the soldier said, ‘I saw three of them come screaming down out of the heavens. I tried to get into a ditch like the others. I made two leaps and a bound and was caught in mid-air. We were repairing some wireless equipment when Jerry spotted us, dropped in on a visit and tried to lay some eggs on us. It’s strange, I didn’t seem the least bit frightened. I just figured this was it and headed for the ditch.’” Editor At the time he was wounded the 1st Canadian Division Signals (Royal Canadian Corps of Signals) was on the Adriatic side of northern Italy and participating in ‘Operation Olive’. They began attacking the German ‘Gothic Line’, a string of heavily fortified defences along the northern part of Italy, in September 1944. He was probably wounded in the early fall of 1944 during the advance on the Gothic Line. By January 1945 the fighting slowed until a new offensive was started in the spring along the Senio River where Canadians took heavy casualties. Canadians who fought through Italy were often called, “D-Day Dodger” because they did not land and fight through Europe. It was a tongue in cheek comment. Everyone knew the fight though Italy was a vicious, searing affair. In the early stages of the Italian Campaign Fight Lieutenant Rex Probert of Alder Avenue, Moose Jaw, was flying a Spitfire against the Germans and Italians. His was one of the first fighter aircraft to land in Sicily. He shot down one Italian airplane and he, himself was shot down, landing in the Mediterranean. He was rescued by a single engine flying boat called a Walrus. Lucky Wilson, who lived in Moose Jaw in his later years, was with the armoured division in Italy before being transferred to Holland theatre, as were many other Moose Jaw veterans.
MOOSEJAWEXPRESS.COM • Wednesday, January 22, 2020 • PAGE A5
Local missionary shares experience of supplying aid in African countries Larissa Kurz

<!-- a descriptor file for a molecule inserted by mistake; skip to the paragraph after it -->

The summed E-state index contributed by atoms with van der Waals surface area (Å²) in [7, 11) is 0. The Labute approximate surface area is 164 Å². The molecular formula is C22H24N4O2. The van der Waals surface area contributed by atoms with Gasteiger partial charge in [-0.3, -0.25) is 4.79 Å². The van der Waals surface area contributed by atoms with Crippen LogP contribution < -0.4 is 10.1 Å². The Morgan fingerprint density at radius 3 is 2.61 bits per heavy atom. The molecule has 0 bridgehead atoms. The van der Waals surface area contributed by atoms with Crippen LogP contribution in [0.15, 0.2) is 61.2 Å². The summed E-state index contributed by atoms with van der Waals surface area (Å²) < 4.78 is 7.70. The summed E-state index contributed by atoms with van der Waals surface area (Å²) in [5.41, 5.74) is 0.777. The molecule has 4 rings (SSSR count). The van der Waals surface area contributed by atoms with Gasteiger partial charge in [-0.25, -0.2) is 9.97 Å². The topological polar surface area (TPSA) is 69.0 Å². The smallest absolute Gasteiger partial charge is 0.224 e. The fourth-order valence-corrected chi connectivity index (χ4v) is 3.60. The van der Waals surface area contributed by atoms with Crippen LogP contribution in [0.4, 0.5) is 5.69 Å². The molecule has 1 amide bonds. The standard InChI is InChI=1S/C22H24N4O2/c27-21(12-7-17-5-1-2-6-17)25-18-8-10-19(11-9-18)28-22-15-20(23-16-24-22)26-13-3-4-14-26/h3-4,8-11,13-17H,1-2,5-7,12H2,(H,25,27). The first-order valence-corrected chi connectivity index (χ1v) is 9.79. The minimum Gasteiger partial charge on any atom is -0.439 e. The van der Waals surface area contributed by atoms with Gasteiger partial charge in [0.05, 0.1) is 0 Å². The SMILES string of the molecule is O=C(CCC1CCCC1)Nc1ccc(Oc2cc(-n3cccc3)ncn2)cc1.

Joyce Lindsay brought with her a collection of statues, walking sticks, and other pieces that she collected while living overseas in various African countries when she made an appearance at Crestview Manor. The collection was just a visual aid to spark questions after she had finished her presentation on the missionary work she and her late husband Andy had taken part in throughout their lives. Lindsay lived in several different African countries, working with Christian aid organizations to establish medical resources for those suffering from diseases like leprosy, tuberculosis, and HIV. Her presentation covered the journey the Lindsay’s undertook that led them to their first overseas mission in 1986, an opportunity that Lindsay was offered through her work as a receptionist at the Canadian Bible College in Regina and her interest in overseas aid. “We had talked about going overseas with [non-government organizations] but had never thought of working with a mission as we had no bible training,” said Lindsay. “[But] World Relief came one day to talk to the students, as they often did . . . and a week later we were offered a position in either Pakistan or Sudan to open an office.” The opportunity took the Lindsay’s to a refugee camp on the Sudan border near Ethiopia, where they worked to provide medical aid, rehabilitate water wells, and create sustainable food sources. They were later able to begin their work to open a leprosy aid office in Sudan, before doing the same type of work in Tanzania, Zimbabwe, and Uganda from the late 1980s into the mid-1990s. Lindsay shared a number of experiences, including her
Since returning to Saskatchewan in 2000, Lindsay has given a presentation like this only three times, with the last one occurring in 2008. “They just wanted to know all the places I’ve been and what I did there, and they just were very interested in hearing about it,” said Lindsay. Lindsay was open to any questions that came her way after the presentation and hoped that her audience understood how satisfying it was to be able to offer whatever help she could in those years. “We liked working for people and with people,” said Lindsay, of the experience. “I think we’ve done enough work, and now maybe [my stories can inspire some] or they’ll tell their kids or their grandkids.”
Part of Joyce Lindsay’s collection of items from her time spent living in Africa. husband being briefly arrested in Sudan, how some of those they worked with called them “mom and dad,” and how they eventually left the continent in 1993 after the U.S. declared Sudan a terrorist nation and missionaries were given 48 hours to leave. Throughout her story, she had residents of Crestview Manor stand to model some of the outfits that Lindsay had worn while she lived in each country. The Linsday’s worked with several different organizations, including The Leprosy Mission from Britain and Germany as well as Mercy Corps. Upon returning to Canada, they also worked with Samaritan’s Purse, with the Operation Christmas Child shoebox campaign.